Yesterday felt like we fully got back into the swing of our travels. The day was tough but not too hot, too windy, too steep – but it felt very remote and we needed mental and physical endurance. No time to ponder on anything else except the scenery and what we were doing. Then in the evening back into the routine of camping, which often takes us to some of the best places to stay. The banks of the Colorado river gave us a wonderful location and magnificent sunrise and sunset.
In this part of the world darkness comes quickly and early. By 6.30 we were in the pitch blackand the fire David had lit in the fire pit had burned down, so we huddled into our tent. Exhausted, we were asleep by 7.30! This morning we were up at 6 – almost 12 hours after we settled into our sleeping bags!
We were now 6 days in and needed a rest. We therefore got up leisurely,watched a beautiful sunrise, read for a bit over coffee and then slowly packed up. A ‘rest’ meant cycling 23 miles but the Colorado River valley was very flat and we pedalled at a very leisurely pace to Blythe. There we found a bakery and coffee shop, and lingered over caffine and delicious apple pastries.
Our destination was Ehrenburg, another 4 miles and just over the bridge over the Colorado River and into Arizona. Whilst the centre of Blythe was pleasant, it’s eastern outskirts were grim and run down. We have seen lots of closed businesses and derelict buildings on our travels so far. No wonder they want to ‘make America great’ again.
I had envisaged Ehrenburg as a pleasant riverside town, which had a number of campsites marked on our route map. Hmm, I was a bit wrong. The town was really only a pit stop off the Freeway I10 with a number of RV parks along the river. Now an RV park is defintely not a campsite but camping was marked on the map so we duly stopped at the ‘Arizona Oasis’ which boasted beaches on the river front; but no they did not do tent camping. We were somewhat dismissively told that we might find some several miles back the way we had come in a county park. They did have ‘rustic cabins’. The woman looked aghast when we asked if we could see one before we decided ‘Well, people just look it up on the internet’ we were told. Our mobile reception was too poor to look it up and they did not have internet; but after briefly considering whether to scrap our rest day and push on or accept the unseen offer, we decided the swimming pool and the fact that the ‘rustic cabin’ had air conditioning meant the gamble was worth it!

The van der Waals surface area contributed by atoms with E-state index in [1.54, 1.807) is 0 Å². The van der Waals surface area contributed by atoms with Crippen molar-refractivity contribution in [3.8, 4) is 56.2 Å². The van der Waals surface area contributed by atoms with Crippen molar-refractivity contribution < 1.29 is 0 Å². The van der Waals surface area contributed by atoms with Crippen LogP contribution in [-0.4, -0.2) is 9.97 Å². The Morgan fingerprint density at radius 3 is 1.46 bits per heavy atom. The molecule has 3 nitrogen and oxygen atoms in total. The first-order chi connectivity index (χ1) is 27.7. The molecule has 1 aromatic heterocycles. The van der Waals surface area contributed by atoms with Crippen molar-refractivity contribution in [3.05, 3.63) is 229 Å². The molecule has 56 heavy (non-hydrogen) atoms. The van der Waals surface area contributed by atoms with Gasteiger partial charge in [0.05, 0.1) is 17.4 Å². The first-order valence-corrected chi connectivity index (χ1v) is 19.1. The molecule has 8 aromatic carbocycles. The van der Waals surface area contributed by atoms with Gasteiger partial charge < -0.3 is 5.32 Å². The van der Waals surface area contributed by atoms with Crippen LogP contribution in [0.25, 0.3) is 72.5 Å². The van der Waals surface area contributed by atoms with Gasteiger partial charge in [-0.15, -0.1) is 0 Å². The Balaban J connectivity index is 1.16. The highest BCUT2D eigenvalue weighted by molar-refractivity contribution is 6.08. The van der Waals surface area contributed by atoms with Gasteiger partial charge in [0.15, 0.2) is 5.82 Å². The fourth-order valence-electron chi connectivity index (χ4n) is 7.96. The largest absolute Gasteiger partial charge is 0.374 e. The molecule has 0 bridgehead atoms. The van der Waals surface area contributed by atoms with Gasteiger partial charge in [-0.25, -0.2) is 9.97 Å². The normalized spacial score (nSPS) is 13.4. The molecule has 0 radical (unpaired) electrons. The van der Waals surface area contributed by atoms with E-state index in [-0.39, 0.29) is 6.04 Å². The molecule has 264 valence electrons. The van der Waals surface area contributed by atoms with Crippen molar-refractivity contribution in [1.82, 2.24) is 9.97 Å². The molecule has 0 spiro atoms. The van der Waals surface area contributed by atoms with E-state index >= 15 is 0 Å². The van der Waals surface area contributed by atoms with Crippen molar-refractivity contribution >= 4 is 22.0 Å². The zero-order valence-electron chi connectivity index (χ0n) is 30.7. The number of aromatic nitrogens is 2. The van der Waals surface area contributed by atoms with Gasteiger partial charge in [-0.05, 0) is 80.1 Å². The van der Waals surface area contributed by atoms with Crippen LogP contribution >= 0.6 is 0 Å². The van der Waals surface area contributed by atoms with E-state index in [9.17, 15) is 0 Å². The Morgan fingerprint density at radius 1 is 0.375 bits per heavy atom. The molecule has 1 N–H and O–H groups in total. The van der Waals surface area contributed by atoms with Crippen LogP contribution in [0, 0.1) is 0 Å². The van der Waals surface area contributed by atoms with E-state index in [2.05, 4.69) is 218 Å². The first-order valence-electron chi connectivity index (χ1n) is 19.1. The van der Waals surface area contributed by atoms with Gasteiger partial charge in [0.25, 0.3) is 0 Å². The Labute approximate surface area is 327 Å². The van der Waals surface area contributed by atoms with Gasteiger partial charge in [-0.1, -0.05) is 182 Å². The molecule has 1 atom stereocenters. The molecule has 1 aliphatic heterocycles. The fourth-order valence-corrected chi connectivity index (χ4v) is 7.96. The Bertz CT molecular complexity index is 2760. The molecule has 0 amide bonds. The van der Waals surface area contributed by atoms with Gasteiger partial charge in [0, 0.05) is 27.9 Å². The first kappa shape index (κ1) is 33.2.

Our cabin was pleasant. True, apart from the air conditioning there was little else in it other than a bed and a little porch. ‘Do you have bedding?’ we were asked. ‘We camp’ we replied. There was a tap outside but it was only a step to the communal facilities. The rest of the RV park was full of concrete and varying sizes of trailers from huge to huge-er. My research on Blythe said the population trippled in the winter months as people from the north came down for the southern sunshine. Most will be in these RV parks.
After a refreshing swim we rested in our cabin during the heat of the afternoon. How could I still be tired after 12 hours in my sleeping bag last night!
David went off to ‘Family Dollar’ to find some groceries. We have noticed that food is expensive here. It’s cheaper to have a fast food burger and fries and to fill up with an enormous fizzy drink than to cook a meal using bought ingredients. No wonder there is an obesity problem that dwarfs that in the UK. Family Dollar is a discount store – the women in the office didn’t quite say ‘where the poor people shop’ but they could have done (or maybe I still resent that they wouldn’t let us look at the cabin before handing over our money!). Anyway it was not as bad as predicted and David got food for supper – but only after coming back to the campsite for cash because his credit card was refused – they refuse all foreign cards he was told. C’est la vie.